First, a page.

Major League Baseball has not agreed to the District's request for an additional $20 million to help build a stadium and might file for arbitration if a lease agreement is not reached with the city by the end of December, MLB President Robert DuPuy said yesterday.
"The stadium agreement provides for arbitration if a deal is not reached and would be one of the options," DuPuy said in an interview.
DuPuy's comments raised the stakes in the sensitive negotiations over a stadium lease between the city and baseball, which have held up the sale of the Washington Nationals and threaten to delay construction of the $535 million stadium project in Southeast.
During a nine-hour oversight hearing yesterday on the stadium project, the D.C. Council was assured by Mark H. Tuohey, chairman of the D.C. Sports and Entertainment Commission, that baseball probably would contribute the extra money and that lease negotiations would wrap up as soon as next week.
Asked to comment last night on DuPuy's assessment, Tuohey said that serious negotiations are continuing and that he expected to reach an agreement soon.
"I didn't say an agreement had been reached on the $20 million -- I said we were close to an agreement," said Tuohey, who is overseeing stadium construction.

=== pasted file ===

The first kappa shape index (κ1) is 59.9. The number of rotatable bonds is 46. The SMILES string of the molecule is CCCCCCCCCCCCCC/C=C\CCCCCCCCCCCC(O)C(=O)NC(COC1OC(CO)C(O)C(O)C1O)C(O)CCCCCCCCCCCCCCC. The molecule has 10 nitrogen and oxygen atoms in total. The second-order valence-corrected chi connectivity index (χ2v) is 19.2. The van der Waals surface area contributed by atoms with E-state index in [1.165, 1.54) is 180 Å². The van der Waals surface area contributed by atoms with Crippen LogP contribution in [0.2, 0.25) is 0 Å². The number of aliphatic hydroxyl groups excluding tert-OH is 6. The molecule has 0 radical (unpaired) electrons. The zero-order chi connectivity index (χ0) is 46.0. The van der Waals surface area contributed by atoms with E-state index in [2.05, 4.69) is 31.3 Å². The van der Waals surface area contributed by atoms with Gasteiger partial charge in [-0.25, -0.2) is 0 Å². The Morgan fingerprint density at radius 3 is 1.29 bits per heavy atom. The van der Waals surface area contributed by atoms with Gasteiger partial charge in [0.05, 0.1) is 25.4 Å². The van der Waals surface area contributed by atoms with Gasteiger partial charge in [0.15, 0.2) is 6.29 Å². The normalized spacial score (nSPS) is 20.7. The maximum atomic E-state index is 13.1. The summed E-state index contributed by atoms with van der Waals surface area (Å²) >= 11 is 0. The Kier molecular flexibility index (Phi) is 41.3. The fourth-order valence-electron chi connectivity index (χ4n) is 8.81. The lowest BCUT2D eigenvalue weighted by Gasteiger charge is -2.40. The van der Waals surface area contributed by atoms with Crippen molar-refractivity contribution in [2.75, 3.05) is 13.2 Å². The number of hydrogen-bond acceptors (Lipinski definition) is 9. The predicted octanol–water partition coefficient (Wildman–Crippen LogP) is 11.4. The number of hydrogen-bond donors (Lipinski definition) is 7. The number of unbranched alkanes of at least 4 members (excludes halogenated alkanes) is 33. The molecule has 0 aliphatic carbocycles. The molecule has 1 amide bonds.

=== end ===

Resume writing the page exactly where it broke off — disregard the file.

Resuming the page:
Nevertheless, the negotiations appear so bogged down that the council has demanded to be involved in the process. City Administrator Robert C. Bobb told the council that the administration will submit the lease agreement to the council for approval when it is completed and signed by baseball and the sports commission.
D.C. Council Chairman Linda W. Cropp (D) said she has been told by city officials that the lease could be completed by Thursday, but she did not set a date for a council vote.
The District needs the lease to issue construction bonds on Wall Street. Baseball Commissioner Bud Selig has said he will not sell the Nationals -- there are eight bidders -- until the lease is finalized.
Among several sticking points in the lease negotiations, baseball has refused the city's request for a $24 million letter of credit that would ensure the Nationals' rent payment in the event of a terrorist attack or players' strike. Jerry Reinsdorf, owner of the Chicago White Sox, and Jonathan Mariner, baseball's executive vice president for finance, are believed to be coming to Washington this week to resume negotiations, baseball sources said.
The council's involvement sets up another uncertain December for the stadium project.
After a bitter debate, the council approved the stadium financing package last December by a vote of 7 to 6.
In the midst of the lease negotiations, city officials acknowledged last week that they have removed $55 million in the stadium budget that had been earmarked for infrastructure improvements to projects including roads and a nearby Metro station to deal with rising costs.
Council members said yesterday that they fear that additional costs will ultimately force the city to contribute more money to a stadium project being funded largely with public dollars.